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forest gnome
Forest nut...



Joined: 24 Apr 2003
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Location: north cascades!!
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Forest nut...
PostSun Oct 19, 2003 9:20 pm 
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I am usually catch n release, but on a 6-7 day trip I need more food! cooking over the fire will save fuel allso. That trout over the coals thing looks mmmmmm goood!
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Backpacker Joe
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Joined: 16 Dec 2001
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PostSun Oct 19, 2003 9:58 pm 
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David, where are you at Mr.?

Did you get out around these here KasKade's this summer?

I was able to make it out for some nice trips.




TB

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"If destruction be our lot we must ourselves be its author and finisher. As a nation of freemen we must live through all time or die by suicide."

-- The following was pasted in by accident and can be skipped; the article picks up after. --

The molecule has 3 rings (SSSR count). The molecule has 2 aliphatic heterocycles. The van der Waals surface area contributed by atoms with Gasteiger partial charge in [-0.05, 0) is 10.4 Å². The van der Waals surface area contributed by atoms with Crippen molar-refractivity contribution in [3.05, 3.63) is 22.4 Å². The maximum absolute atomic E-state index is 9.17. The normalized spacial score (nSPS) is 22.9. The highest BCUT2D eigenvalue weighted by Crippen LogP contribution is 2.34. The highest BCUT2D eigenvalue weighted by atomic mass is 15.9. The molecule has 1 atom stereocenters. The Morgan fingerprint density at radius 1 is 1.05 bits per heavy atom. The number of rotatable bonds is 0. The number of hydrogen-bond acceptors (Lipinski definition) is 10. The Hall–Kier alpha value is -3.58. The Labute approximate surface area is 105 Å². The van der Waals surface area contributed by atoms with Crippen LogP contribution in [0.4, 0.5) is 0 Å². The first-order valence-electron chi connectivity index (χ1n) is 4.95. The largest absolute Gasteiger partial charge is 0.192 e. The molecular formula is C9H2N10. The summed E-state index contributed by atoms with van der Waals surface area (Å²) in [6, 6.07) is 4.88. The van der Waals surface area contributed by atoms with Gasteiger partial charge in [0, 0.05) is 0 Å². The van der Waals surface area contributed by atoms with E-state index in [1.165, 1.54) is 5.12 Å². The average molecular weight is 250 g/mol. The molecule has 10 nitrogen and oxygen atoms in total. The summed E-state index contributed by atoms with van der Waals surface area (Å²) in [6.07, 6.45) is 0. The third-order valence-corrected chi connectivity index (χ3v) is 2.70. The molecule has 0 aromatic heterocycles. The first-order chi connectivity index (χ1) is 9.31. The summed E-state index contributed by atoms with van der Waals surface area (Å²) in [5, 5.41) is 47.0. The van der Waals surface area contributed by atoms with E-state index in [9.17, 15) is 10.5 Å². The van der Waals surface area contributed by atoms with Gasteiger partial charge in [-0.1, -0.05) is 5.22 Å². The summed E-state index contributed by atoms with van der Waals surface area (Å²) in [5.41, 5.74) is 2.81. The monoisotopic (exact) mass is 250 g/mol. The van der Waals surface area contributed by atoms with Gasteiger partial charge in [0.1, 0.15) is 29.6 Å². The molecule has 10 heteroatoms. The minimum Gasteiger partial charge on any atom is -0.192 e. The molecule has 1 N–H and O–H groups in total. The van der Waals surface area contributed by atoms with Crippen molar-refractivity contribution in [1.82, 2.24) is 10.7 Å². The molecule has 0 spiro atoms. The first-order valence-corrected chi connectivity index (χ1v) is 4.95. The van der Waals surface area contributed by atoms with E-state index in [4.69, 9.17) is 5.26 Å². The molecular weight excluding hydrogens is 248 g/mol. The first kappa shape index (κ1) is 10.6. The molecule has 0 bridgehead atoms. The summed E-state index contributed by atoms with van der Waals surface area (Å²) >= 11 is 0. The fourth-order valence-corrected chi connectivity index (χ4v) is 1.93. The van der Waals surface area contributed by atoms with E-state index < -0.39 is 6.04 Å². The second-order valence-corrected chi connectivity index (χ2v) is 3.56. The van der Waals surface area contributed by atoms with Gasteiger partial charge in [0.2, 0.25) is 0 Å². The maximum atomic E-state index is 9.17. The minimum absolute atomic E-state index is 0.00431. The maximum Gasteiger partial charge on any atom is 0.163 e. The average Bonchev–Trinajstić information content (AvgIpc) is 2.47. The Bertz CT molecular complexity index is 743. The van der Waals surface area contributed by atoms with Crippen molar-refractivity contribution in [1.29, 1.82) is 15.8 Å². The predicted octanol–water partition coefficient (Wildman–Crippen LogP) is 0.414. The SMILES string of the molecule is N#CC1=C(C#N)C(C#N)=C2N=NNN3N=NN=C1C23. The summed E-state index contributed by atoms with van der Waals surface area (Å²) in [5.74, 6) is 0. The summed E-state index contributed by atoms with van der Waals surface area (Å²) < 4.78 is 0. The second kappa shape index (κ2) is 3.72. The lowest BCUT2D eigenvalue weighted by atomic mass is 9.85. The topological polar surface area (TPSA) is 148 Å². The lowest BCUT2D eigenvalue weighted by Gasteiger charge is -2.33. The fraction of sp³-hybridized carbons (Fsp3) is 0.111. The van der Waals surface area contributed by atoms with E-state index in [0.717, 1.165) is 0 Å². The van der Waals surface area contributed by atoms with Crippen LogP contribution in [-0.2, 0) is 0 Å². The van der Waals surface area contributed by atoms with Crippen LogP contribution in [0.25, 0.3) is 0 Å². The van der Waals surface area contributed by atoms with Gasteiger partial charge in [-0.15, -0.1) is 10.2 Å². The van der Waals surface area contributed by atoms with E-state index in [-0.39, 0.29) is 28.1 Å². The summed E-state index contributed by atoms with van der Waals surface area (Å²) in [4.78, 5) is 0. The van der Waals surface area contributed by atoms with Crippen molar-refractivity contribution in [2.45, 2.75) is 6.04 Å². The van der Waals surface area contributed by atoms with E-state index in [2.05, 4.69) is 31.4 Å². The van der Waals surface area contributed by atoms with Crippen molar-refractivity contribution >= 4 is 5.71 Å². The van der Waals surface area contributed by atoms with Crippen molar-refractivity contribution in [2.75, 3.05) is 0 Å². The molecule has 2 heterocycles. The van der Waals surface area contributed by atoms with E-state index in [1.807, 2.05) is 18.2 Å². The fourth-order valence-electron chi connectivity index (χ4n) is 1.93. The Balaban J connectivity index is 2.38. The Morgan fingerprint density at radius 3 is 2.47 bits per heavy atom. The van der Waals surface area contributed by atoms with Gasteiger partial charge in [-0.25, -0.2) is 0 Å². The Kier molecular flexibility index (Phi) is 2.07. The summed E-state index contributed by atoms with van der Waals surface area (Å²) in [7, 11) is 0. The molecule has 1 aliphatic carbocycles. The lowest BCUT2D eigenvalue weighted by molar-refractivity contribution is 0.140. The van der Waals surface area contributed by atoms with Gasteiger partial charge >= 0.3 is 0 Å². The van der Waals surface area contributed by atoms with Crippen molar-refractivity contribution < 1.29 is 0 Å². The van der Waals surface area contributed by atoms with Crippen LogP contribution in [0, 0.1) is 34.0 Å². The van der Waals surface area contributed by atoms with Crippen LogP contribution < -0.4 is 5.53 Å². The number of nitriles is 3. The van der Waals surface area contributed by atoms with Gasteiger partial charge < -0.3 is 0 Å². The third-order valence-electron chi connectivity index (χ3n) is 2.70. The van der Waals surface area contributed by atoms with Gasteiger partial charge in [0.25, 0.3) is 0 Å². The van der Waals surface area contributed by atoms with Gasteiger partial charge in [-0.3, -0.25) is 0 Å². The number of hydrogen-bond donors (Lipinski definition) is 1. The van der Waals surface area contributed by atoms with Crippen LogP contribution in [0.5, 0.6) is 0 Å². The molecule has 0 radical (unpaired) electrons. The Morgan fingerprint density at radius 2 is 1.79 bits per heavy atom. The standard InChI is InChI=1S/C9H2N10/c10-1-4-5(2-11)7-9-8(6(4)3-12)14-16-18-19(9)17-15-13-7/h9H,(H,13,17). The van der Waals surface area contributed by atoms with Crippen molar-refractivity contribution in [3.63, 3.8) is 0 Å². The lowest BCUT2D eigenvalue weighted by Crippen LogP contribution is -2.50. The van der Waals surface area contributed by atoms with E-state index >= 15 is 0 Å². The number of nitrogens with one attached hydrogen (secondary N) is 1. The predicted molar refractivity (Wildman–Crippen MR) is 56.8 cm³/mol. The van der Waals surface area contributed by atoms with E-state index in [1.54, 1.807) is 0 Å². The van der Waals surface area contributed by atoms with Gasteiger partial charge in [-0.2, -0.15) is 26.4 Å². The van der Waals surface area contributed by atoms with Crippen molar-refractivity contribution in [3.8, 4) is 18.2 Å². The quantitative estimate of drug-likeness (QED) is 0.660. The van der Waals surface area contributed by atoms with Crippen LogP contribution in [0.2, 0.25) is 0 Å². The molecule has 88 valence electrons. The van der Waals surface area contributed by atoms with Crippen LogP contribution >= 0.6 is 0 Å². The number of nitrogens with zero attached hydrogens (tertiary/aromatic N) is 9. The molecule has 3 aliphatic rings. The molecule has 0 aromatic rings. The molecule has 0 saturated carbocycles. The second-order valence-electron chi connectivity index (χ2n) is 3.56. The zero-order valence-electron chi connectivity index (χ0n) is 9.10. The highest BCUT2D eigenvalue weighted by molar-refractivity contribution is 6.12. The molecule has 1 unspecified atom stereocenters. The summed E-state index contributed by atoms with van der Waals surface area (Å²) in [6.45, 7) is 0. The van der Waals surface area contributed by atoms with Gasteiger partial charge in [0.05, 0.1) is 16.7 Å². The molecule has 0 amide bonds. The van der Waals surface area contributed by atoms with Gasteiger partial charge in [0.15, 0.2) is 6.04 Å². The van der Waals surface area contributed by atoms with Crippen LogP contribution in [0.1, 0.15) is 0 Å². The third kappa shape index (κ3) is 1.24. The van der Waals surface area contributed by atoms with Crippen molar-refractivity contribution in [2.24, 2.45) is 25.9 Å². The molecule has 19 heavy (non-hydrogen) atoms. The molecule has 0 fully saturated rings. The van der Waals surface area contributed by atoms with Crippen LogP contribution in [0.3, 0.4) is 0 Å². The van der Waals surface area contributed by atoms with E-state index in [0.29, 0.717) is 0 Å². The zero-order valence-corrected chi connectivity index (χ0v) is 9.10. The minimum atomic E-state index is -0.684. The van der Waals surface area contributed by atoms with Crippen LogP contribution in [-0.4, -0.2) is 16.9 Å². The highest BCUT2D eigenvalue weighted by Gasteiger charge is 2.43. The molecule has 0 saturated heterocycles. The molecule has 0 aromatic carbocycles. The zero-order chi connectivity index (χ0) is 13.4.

Abraham Lincoln
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hikermike
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PostSun Oct 19, 2003 11:07 pm 
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AS to the fish guts, I thought the Fwd had changed their mind and were recommending returning them to the water as feed and not to bury them as animals would just dig them up and spread them around.
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Tom
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PostSun Oct 19, 2003 11:16 pm 
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I think I'm going to experiment cooking trout via two pop can alcohol stoves next year.  The lower heat output and 10 minute burn time would seem ideally suited to foil wrapped trout.  I'm less enthusiastic about campfires - flying sparks and embers tend to create holes in expensive lightweight tents and rafts. hmmm.gif
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Backpacker Joe
NWH Joe-Bob



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NWH Joe-Bob
PostSun Oct 19, 2003 11:41 pm 
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Tom, as an education, what was the cause of your swiss cheese raft senario?

The cause.



TB

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"If destruction be our lot we must ourselves be its author and finisher. As a nation of freemen we must live through all time or die by suicide."

Abraham Lincoln